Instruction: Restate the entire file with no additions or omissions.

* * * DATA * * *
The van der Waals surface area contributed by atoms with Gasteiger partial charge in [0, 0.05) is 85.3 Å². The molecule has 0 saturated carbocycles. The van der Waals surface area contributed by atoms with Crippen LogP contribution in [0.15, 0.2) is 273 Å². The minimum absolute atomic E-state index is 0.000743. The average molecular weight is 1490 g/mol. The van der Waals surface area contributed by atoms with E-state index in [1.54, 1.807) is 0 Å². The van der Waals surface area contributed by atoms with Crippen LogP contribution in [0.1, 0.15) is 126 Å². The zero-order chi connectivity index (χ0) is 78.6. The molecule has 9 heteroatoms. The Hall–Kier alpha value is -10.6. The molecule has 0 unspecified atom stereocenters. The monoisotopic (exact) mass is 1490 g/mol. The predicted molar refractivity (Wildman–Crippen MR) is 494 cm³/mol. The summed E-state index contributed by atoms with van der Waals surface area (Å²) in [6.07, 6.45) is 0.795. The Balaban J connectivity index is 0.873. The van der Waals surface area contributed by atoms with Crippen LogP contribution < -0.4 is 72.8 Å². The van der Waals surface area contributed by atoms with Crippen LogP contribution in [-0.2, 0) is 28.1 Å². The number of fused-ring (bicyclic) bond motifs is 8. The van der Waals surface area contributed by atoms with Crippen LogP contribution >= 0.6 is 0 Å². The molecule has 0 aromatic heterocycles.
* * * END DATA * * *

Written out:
The van der Waals surface area contributed by atoms with Gasteiger partial charge in [0, 0.05) is 85.3 Å². The molecule has 0 saturated carbocycles. The van der Waals surface area contributed by atoms with Crippen LogP contribution in [0.15, 0.2) is 273 Å². The minimum absolute atomic E-state index is 0.000743. The average molecular weight is 1490 g/mol. The van der Waals surface area contributed by atoms with E-state index in [1.54, 1.807) is 0 Å². The van der Waals surface area contributed by atoms with Crippen LogP contribution in [0.1, 0.15) is 126 Å². The zero-order chi connectivity index (χ0) is 78.6. The molecule has 9 heteroatoms. The Hall–Kier alpha value is -10.6. The molecule has 0 unspecified atom stereocenters. The monoisotopic (exact) mass is 1490 g/mol. The predicted molar refractivity (Wildman–Crippen MR) is 494 cm³/mol. The summed E-state index contributed by atoms with van der Waals surface area (Å²) in [6.07, 6.45) is 0.795. The Balaban J connectivity index is 0.873. The van der Waals surface area contributed by atoms with Crippen LogP contribution < -0.4 is 72.8 Å². The van der Waals surface area contributed by atoms with Crippen LogP contribution in [-0.2, 0) is 28.1 Å². The number of fused-ring (bicyclic) bond motifs is 8. The van der Waals surface area contributed by atoms with Crippen LogP contribution >= 0.6 is 0 Å². The molecule has 0 aromatic heterocycles.